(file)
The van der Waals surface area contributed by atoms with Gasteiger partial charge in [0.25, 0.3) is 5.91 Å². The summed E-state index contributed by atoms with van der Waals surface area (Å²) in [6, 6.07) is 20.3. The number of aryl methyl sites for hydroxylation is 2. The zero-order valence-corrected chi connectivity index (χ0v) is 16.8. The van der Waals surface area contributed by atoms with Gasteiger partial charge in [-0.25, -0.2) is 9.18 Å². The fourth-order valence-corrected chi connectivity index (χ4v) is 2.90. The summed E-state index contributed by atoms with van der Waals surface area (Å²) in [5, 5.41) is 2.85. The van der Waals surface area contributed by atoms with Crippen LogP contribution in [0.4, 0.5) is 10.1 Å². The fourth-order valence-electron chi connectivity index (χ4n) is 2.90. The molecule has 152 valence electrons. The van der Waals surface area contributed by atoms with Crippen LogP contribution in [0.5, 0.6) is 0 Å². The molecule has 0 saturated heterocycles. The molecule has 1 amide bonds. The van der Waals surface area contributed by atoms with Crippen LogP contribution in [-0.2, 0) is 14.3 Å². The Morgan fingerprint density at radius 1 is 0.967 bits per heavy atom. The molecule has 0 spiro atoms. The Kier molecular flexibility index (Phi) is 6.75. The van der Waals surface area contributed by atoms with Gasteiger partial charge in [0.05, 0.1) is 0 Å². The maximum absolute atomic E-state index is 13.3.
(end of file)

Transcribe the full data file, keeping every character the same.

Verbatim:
The van der Waals surface area contributed by atoms with Gasteiger partial charge in [0.25, 0.3) is 5.91 Å². The summed E-state index contributed by atoms with van der Waals surface area (Å²) in [6, 6.07) is 20.3. The number of aryl methyl sites for hydroxylation is 2. The zero-order valence-corrected chi connectivity index (χ0v) is 16.8. The van der Waals surface area contributed by atoms with Gasteiger partial charge in [-0.25, -0.2) is 9.18 Å². The fourth-order valence-corrected chi connectivity index (χ4v) is 2.90. The summed E-state index contributed by atoms with van der Waals surface area (Å²) in [5, 5.41) is 2.85. The van der Waals surface area contributed by atoms with Crippen LogP contribution in [0.4, 0.5) is 10.1 Å². The fourth-order valence-electron chi connectivity index (χ4n) is 2.90. The molecule has 152 valence electrons. The van der Waals surface area contributed by atoms with Crippen LogP contribution in [0.5, 0.6) is 0 Å². The molecule has 0 saturated heterocycles. The molecule has 1 amide bonds. The van der Waals surface area contributed by atoms with Crippen LogP contribution in [-0.2, 0) is 14.3 Å². The Morgan fingerprint density at radius 1 is 0.967 bits per heavy atom. The molecule has 0 spiro atoms. The Kier molecular flexibility index (Phi) is 6.75. The van der Waals surface area contributed by atoms with Gasteiger partial charge in [0.05, 0.1) is 0 Å². The maximum absolute atomic E-state index is 13.3.